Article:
In a Windows 10 and macOS era, how are you about using your Mac to remote desktop to a Windows PC? In this guide, we will explore some of the options you have when it comes to using Microsoft Remote Desktop for Mac.
First, some backgrounds, Microsoft used to bundle Remote Desktop Client in Office 2011. That means you can only remote desktop to Windows machine if you have purchased a copy of Office 2011 for Mac. This limits the number of Mac users to be able to Remote Desktop into a Windows PC. Microsoft learned that mistake and with the introduction of Mac App Store, they have separated the RDP client from Office 2016 to be available to download for any Mac via Apple Store. However, things don’t just stop right here, Microsoft also has a standalone Beta version of RDP apart from Apple’s Mac App Store. That means for whatever reason if your Mac is not able to install apps via the App Store due to permission reasons you are not left out! Below are the links you can download Microsoft Remote Desktop for Mac.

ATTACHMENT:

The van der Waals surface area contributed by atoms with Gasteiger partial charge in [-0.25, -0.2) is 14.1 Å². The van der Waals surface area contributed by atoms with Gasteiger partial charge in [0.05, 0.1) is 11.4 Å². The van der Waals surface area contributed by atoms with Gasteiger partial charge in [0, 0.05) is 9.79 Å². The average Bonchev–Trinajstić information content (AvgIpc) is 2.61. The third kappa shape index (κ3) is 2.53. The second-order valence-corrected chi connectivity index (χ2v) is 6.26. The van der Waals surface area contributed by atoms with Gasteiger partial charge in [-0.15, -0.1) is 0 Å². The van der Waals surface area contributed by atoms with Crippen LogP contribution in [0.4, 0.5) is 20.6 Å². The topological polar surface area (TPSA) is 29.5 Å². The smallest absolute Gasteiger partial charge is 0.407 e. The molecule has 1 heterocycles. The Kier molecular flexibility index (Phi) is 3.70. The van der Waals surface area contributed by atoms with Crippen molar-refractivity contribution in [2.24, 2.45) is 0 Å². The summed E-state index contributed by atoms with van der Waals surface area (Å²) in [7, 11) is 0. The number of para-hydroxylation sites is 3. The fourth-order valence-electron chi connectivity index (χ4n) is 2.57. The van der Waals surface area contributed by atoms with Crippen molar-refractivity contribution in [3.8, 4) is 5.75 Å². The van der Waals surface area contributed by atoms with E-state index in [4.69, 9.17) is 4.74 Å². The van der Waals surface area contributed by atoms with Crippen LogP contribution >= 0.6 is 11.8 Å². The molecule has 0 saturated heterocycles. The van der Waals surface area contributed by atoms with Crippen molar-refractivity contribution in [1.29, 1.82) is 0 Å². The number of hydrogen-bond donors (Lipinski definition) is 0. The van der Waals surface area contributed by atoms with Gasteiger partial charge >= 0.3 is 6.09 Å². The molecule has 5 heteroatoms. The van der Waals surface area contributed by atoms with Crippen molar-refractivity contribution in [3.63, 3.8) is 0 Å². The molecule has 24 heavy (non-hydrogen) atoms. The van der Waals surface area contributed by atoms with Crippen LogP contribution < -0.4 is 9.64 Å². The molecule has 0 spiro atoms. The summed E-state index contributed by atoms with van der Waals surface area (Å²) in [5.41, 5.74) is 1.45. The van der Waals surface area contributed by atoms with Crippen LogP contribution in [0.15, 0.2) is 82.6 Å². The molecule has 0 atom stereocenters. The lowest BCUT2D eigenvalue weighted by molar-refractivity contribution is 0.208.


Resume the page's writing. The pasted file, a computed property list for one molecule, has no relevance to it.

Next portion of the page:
Even though they are both version 8.x or higher, the Beta version seems to offer a much native and refined user experience compared to the App Store version.
They both have a nice welcome to start with but soon their UI diverges. When you installed the app via the App Store, there is a quick connect guide that lets you set up a quick RDP connection as long as you know the destination’s Windows hostname or IP address.
Here are some of the difference between the Beta RDP client vs the Mac App Store version.
Both have received recent and frequent updates but as you can see their UX are far apart. Both supports the new Remote Desktop Gateway feature that allows you to RDP a Windows terminal from a different network without the need of connecting to VPN first.
If the Mac you are running is not restricted to run App Store only apps, then the clear winner in this round of comparison is the Microsoft Remote Desktop for Mac Beta.